For this week’s lesson, we’ll learn seven scale patterns that will help you play in any key, anywhere on the fretboard. These scales can also help you learn every note on the guitar.
This lesson is great for beginning guitarists. I learned these scale patterns during high school and they quite literally changed the way I looked at the guitar as a musical instrument. Much thanks is due to my teacher from those days, St. Louis guitarist Dan Rubright.
What are Modes?
Some types of scales are referred to as “modes,” an ambiguous term for a collection of scales with funny names. While there is plenty of history behind these things, we’re going to take a very simple approach to understanding modes. If you are familiar with modes, feel free to skip this section.
Anybody familiar with western music–rock, pop, classical, etc.–knows the sound of the major scale. That’s the Do-Re-Mi-Fa-Sol-La-Ti-Do we learned in elementary school or from watching The Sound of Music. The major scale has seven notes, and they’re separated by either whole steps or half steps.
Instead of using the Do-Re-Mi syllables, let’s call each note a scale degree. In a C major scale, C is the 1st scale degree, D is the 2nd scale degree, G is the 5th, etc. If you play a C major scale starting and ending on D, you are actually playing the 2nd mode of the major scale, known as Dorian.
In this lesson we’ll learn a scale pattern starting on each scale degree, therefore learning the seven modes at the same time. The names of the modes are: 1) Ionian, 2) Dorian, 3) Phrygian, 4) Lydian, 5) Mixolydian, 6) Aeolian, 7) Locrian.
Note that the names of the modes correspond with scale degrees and not specific pitches. The Dorian mode will always start on the 2nd scale degree. In the key of F, Dorian starts on G. In the key of Bb, Dorian starts on C.
The Scale Patterns
The patterns are written out in the key of F. This is simply because the lowest note on the guitar that isn’t an open string is F.
Click on any of the images below for a larger, easier to read size.
I’ve written these scales out using standard notation, TAB, and with fretboard diagrams. Between the standard notation and TAB you’ll find fingerings. Your pointer finger = 1, your pinky = 4. Make sure you always use the same fingers as that will make transitioning to different keys much easier.
A few other points:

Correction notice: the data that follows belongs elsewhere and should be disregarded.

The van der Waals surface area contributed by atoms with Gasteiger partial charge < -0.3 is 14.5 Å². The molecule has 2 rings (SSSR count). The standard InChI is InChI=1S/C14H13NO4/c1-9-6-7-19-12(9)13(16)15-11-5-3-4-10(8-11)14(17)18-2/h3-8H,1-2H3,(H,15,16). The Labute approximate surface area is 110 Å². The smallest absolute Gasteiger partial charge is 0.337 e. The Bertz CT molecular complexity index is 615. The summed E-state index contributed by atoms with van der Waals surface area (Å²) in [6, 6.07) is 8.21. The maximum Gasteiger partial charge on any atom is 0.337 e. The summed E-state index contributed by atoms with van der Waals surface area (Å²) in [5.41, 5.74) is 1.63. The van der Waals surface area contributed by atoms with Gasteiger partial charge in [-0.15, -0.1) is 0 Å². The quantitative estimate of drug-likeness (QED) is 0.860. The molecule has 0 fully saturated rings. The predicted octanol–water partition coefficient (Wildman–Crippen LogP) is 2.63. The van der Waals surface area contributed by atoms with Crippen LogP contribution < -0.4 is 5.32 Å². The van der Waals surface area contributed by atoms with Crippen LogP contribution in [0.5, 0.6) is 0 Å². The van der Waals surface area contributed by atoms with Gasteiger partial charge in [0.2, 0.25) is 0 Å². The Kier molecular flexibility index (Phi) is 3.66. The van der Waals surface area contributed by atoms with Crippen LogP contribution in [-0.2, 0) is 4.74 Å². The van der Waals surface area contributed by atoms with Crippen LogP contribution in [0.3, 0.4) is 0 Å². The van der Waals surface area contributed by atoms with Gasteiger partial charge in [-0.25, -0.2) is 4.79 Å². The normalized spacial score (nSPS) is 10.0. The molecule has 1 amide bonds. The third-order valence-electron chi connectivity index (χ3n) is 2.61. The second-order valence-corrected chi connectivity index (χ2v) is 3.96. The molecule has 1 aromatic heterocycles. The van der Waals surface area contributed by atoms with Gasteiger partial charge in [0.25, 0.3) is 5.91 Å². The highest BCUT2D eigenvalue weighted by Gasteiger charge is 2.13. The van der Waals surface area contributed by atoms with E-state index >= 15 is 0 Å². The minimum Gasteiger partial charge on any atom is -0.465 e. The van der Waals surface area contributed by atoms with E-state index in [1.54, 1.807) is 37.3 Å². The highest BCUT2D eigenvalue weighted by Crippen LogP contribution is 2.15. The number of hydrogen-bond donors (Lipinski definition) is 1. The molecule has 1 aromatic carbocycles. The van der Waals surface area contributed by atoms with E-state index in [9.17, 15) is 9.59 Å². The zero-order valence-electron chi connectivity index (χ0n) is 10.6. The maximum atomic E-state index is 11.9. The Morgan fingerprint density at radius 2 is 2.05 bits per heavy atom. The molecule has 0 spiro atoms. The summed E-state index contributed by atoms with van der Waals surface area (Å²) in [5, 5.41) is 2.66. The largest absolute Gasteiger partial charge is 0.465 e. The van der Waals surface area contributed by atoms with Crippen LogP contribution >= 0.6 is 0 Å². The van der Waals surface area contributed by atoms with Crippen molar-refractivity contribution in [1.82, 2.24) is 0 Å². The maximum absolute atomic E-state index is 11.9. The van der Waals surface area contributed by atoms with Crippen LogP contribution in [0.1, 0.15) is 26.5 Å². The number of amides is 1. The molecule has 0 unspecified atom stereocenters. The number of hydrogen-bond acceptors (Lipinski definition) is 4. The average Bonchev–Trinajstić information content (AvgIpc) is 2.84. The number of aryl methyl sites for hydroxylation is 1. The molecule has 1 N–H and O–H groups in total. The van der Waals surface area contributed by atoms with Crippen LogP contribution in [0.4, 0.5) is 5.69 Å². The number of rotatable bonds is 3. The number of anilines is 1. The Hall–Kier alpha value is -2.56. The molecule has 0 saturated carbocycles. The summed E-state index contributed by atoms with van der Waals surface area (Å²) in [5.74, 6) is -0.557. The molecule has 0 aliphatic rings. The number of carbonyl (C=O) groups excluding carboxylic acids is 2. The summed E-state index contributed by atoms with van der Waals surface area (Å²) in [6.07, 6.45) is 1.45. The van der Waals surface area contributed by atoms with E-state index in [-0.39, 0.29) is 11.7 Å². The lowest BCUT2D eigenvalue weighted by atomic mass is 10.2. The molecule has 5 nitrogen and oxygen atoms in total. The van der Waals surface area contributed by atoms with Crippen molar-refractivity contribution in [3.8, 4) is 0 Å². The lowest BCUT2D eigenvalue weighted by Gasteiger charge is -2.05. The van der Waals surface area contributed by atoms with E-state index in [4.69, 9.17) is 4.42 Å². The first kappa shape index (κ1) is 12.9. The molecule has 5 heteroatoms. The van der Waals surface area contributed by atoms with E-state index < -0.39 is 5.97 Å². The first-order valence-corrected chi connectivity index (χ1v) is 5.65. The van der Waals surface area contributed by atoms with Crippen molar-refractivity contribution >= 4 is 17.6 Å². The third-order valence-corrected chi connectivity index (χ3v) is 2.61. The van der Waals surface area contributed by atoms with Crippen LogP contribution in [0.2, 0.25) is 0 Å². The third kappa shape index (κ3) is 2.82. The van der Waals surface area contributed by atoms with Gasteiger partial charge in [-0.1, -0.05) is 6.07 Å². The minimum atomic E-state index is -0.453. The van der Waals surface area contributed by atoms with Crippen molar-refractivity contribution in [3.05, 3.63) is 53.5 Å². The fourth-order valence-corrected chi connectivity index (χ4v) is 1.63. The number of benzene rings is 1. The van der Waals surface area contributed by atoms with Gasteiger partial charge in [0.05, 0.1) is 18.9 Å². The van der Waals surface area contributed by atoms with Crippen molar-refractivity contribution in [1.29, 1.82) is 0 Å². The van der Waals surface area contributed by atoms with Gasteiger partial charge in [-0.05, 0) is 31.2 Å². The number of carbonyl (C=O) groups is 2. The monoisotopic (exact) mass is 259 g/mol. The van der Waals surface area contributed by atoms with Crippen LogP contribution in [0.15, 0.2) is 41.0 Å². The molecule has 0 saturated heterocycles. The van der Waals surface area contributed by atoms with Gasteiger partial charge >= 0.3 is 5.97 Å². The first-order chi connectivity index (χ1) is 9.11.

The seven scale patterns use no open strings. This means you can shift them up and down the neck to change keys, always playing the same patterns.
Hold your position. You will always stay within a 5-fret range on the neck. The shifting occurs when you go to the next pattern.
Pay attention to the “shared” notes on the fretboard from one pattern to the next. When looking at the fretboard diagrams, notice how two rows of dots could overlay on the adjacent scale.
Finally, here’s a video with some additional explanation of these scales, and a demonstration of all 7 patterns being played. To skip the chatter and just watch me play the scales, skip ahead to about 3 minutes.
Practicing Your Scales
Your first goal is to simply learn all of these patterns as written in the key of F. Use a metronome and start slowly. Once you can play the scales straight up and down, apply the patterns on page 3 of the PDF.
These patterns will help you learn where every note is on the guitar if you say the name of each note as you go along. Since these are written out in the key of F, you’ll start with: F, G, A, Bb (flat), C, D, E, F… over and over until you reach the top. The Dorian scale starts with G, Phrygian with A, and so on.
A few tips:
Always make sure you know the accidentals in each key and say “sharp” or “flat” when appropriate.
Focus on memorizing one note at a time, such as the root. For example, as you practice in F, learn where F is all over the fretboard. Print out the fretboard diagrams and circle all the roots if it would help.
Pay attention to the shapes on the fretboard created by octaves of the same note. Eventually you’ll start recognizing shape of many different intervals.
Once you’ve got the key of F under your fingers, the next step is to learn the patterns in different keys. The most practical approach is to go in the circle of 4ths or 5ths, learning closely related keys such as Bb, the next key in the circle of 4ths, or C, the next key in the circle of 5ths.
To know which mode/scale pattern to play first, figure out where F falls in the new key. Remember, we’re not using any open strings so we always start on the low F.
For example, in the key of Bb, F is the 5th scale degree (Bb, C, D, Eb, F). Therefore you would play the scale pattern of the 5th mode, Mixolydian, starting on the low F. Continue through the order of these scales, going back to Ionian after Locrian.
In the keys G, D, A, E, and B you’ll actually start on the second fret, or F#, because those keys do not use F natural.
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Cameron Mizell is a freelance guitarist, music teacher, and musicians' advocate, in Brooklyn, NY. He performs frequently in NYC with a wide variety of ensembles. When not playing guitar, he writes for MusicianWages.com, a website about musician careers he co-founded in 2008.